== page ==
Dawn Lowndes

Recent Posts

What Is A Garden Arbor?

Posted by Dawn Lowndes

Tue, Aug 27, 2013

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Topics: Residential Fence

How Do You Fix A Rotted Fence?

Posted by Dawn Lowndes

Tue, Aug 13, 2013

How to Fix a Rotted Fence is explained below: By Denise Brown, eHow Contributor

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Topics: Commercial Fence, Residential Fence, Government Fence

What Are The Virginia Livestock Fence Laws?

Posted by Dawn Lowndes

Wed, Jun 19, 2013

Virginia Livestock Laws govern fence requirements for horses, cattle, and other large farm animals. 

Livestock fencing is meant to restrict and restrain the movement of animals across a particular boundary, but can benefit the landowner by protecting his interest with adherence to the laws and can increase property value. Livestock fence also marks boundary lines. More good news: the state, according to the Code of Virginia: Title 33.1; Chapter 1; Article 15: the Department of Transportation may be able the ones responsible for paying for part of your fence, if the fence line runs along a highway (defined as carrying over 50 vehicles per day): “...On gated roads carrying fifty or more vehicles per day, the Department of Transportation shall, upon the request of the local governing body and upon the recordation of a deed of gift or donation by such landowner of not less than forty-foot right-of-way, reimburse abutting landowners a sum equal to one dollar per foot of fencing which must be installed to keep cattle from entering the right-of-way from such abutting land... For purposes of this section, a 'gated' road is a road on which, prior to July 1, 1986, abutting landowners have maintained a gate or cattleguard.” Title 55; Chapter 18; Article 2: defines a lawful fence. A “lawful fence” must be five feet high; a barbed wire fence must be 42 inches high and consist of eight strands running horizontal and fixed tightly to posts placed, at the most, sixteen feet apart and with a brace (not technically a post) standing halfway between posts. If made from boards, they must be four feet high and must be at least five inches wide; board posts must be placed at eight foot intervals. In some instances, bodies of water such as the James River may be considered legal fenceline. For more information on above specifications, visit this LINK [http://asci.uvm.edu/equine/law/fence/va_fnc.htm].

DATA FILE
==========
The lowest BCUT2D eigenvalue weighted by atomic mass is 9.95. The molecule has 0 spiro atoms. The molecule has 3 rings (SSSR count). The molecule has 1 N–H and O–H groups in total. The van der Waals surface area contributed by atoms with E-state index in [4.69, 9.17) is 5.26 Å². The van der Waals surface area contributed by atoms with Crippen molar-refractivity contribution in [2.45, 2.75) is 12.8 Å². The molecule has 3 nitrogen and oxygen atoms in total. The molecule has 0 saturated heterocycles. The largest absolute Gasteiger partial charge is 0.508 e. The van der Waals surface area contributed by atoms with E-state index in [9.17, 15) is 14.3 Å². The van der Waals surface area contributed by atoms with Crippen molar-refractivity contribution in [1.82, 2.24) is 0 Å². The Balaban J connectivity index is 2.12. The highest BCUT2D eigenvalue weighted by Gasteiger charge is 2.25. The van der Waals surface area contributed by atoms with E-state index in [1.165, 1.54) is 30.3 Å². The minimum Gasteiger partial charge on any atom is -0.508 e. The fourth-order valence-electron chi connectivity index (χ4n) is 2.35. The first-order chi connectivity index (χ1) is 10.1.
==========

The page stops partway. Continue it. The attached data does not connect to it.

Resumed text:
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Topics: Specifications, wooden fence

Do You Want To Beautify Your Wrought Iron Fence?

Posted by Dawn Lowndes

Wed, May 29, 2013


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Topics: Fence, Residential Fence, backyard Fence

How Do I Stain My Wood Fence?

Posted by Dawn Lowndes

Wed, May 29, 2013

Applying stain increases the longevity and attractiveness of your wood fence.

Wood fences generally serve practical purposes to help keep children and pets in and to define property lines. Wood fences last for many years, but only if you care for them properly. Apply a quality stain to new fences to give your fence the best chance to resist the harmful effects of the sun, wind, rain and insects.

Does this Spark an idea?

Things You'll Need

Wood cleaner

Exterior wood stain

Stain applicator


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Topics: backyard Fence, wooden fence

What Are The State Regulations On Pool Fence Enclosures?

Posted by Dawn Lowndes

Wed, May 15, 2013

Not only are pool enclosures and fences an aesthetically-pleasing way to keep critters out of your pool, it also keeps your pool safe from liabilities (such as children or other unwanted visitors). Studies have shown that isolation fencing (pool fences) vs. property barriers (perimeter fencing) to be much more effective in reducing the rate of acidental drowning. Additionally, certain types of fencing are more effective at keeping children out than others. Specifically, easily-climbed fences with ample visibility such as chain link fences are much less effective pool barriers than non-climb fences. AN example of non-climb fecne is ornamental aluminum fences which allow for visibility, yet are unable to be scaled. Not to mention, great fence looks! To ensure safety, states have imposed pool fence laws and regulations regarding very specific pool barriers.